Tan Dun's Cultural Evolution Composer Tan Dun grew up in Mao's China. As a boy, he saw his parents sent away for so-called "re-education." He describes his musical coming of age under China's Cultural Revolution.

Tan Dun's Cultural Evolution

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(Soundbite of music)


Crouching Tiger, Hidden Dragon won the Oscar for Best Foreign Language Film in 2000, but its score, combining eastern and western traditions, won an Oscar and a Grammy for composer Tan Dun.

He grew up in Mao's China and his parents were sent away for re-education when he was boy.

As part of our series Musicians in Their Own Words, here's how Tan Dun describes his coming of age during China's Cultural Revolution.

Mr. TAN DUN (Composer and Conductor): Every family was broken in the Cultural Revolution and every child has no parents being with them. I was raised up, myself - from seven years old to 15, I was living by myself. But, fortunately, I was so fascinated by music.

(Soundbite of music)

Mr. DUN: I was so intoxicated only by music.

(Soundbite of music)

Mr. DUN: I was a very, very wild child. I was barefeet, running up mountains, following funeral bands, wedding bands, shamans and the Buddhist monks, watching them make organic instruments.

(Soundbite of music)

Mr. DUN: So, one day, I see somebody from far distance coming to my rice field. At that point, I already walked 11 hours and my back cannot really be straight up. He said, I'm in the secretary of communist of Peking Opera. I want to find Mr. Tan Dun. I said, what's up?

They said, unfortunately, our Peking Opera went to perform revolutionary opera, but in the middle of a big lake the orchestra boat was sunk, so only actor and actress boat was left. We need urgently to find the good musicians in the region to replace this orchestra.

I was so shocked, because my teacher was in this boat. She is the concert master. She's beautiful violinist. So I went back to the city. And, I think, after a week, and Mao Tse Tung died and the Cultural Revolution finished.

Old professors went back to the conservatory from feeding pigs, cleaning the bathroom, and I said, maybe I should get my college education now. I want to go to Beijing to study classical music.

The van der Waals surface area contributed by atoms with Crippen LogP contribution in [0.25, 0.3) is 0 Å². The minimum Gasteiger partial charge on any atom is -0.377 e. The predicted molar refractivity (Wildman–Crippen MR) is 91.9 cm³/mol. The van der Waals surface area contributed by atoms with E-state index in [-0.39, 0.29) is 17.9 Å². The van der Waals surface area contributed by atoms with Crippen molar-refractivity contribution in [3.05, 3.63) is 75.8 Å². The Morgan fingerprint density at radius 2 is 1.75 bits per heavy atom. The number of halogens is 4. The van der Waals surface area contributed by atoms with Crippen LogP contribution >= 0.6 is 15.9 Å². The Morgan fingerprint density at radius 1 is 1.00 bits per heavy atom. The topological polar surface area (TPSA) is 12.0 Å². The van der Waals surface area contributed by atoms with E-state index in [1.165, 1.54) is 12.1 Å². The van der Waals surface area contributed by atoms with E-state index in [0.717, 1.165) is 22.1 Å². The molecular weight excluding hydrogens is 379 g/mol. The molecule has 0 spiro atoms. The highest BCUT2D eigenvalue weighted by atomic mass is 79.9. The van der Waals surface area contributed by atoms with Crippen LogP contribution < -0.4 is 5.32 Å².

(Soundbite of music)

Bach's music is very important to me. After Cultural Revolution, when you heard Bach, it's almost like a medicine - spiritual medicine, because you are standing on the ruins. Everything's been destroyed. Family has been destroyed. Culture been destroyed. And nobody allowed to touch anything Western or ancient. And suddenly you heard Bach.

(Soundbite of Bach's “St. Matthew's Passion”)

Mr. DUN: It's like a medicine curing everything you were suffering. I see my Water Passion as an answering of Bach's St. Matthew Passion.

(Soundbite of “Water Passion After St. Matthew”)

Mr. DUN: The water representing the tears, the resurrections, the circling, incarnations. My instruments, all transparent. You're dipping the water cups into the transparent water basin, so you have this bumping - a very powerful sound.

(Soundbite of “Water Passion After St. Matthew”)

Mr. DUN: And the orchestration is, oh, so constructed according to the water gestures. For example, if you have water splashing ptschu, ptschu, ptschu, the violin could be splashing the bows and the fingers on the strings.

(Soundbite of “Water Passion After St. Matthew”)

Mr. DUN: Bach's St. Matthew Passion, you see, the big choral part...

(Singing) Ee, la, la, la, la, le, la, le, le, le, lu-u, le, lu

Mr. DUN: Every time this chorus actually gets lower and lower and lower, as Bach always described that Jesus had suffered. My core affection of Water Passion describes also Jesus suffered, but it's according to His wish.

(Soundbite of “Water Passion After St. Matthew”)

Mr. DUN: It's like a Buddhist idea to describe your suffering as a beautiful thing, as a contribution to the people.

(Soundbite “Water Passion After St. Matthew”)

Mr. DUN: So I think east and the west, in my mind, it's one home of ours.

(Soundbite of “Water Passion After St. Matthew”)

INSKEEP: That's the composer Tan Dun, part of our series, Musicians in Their Own Words. You can learn more about Tan Dun and his organic music at npr.org.

This is MORNING EDITION, from NPR News. I'm Steve Inskeep.


And I'm Linda Wertheimer.

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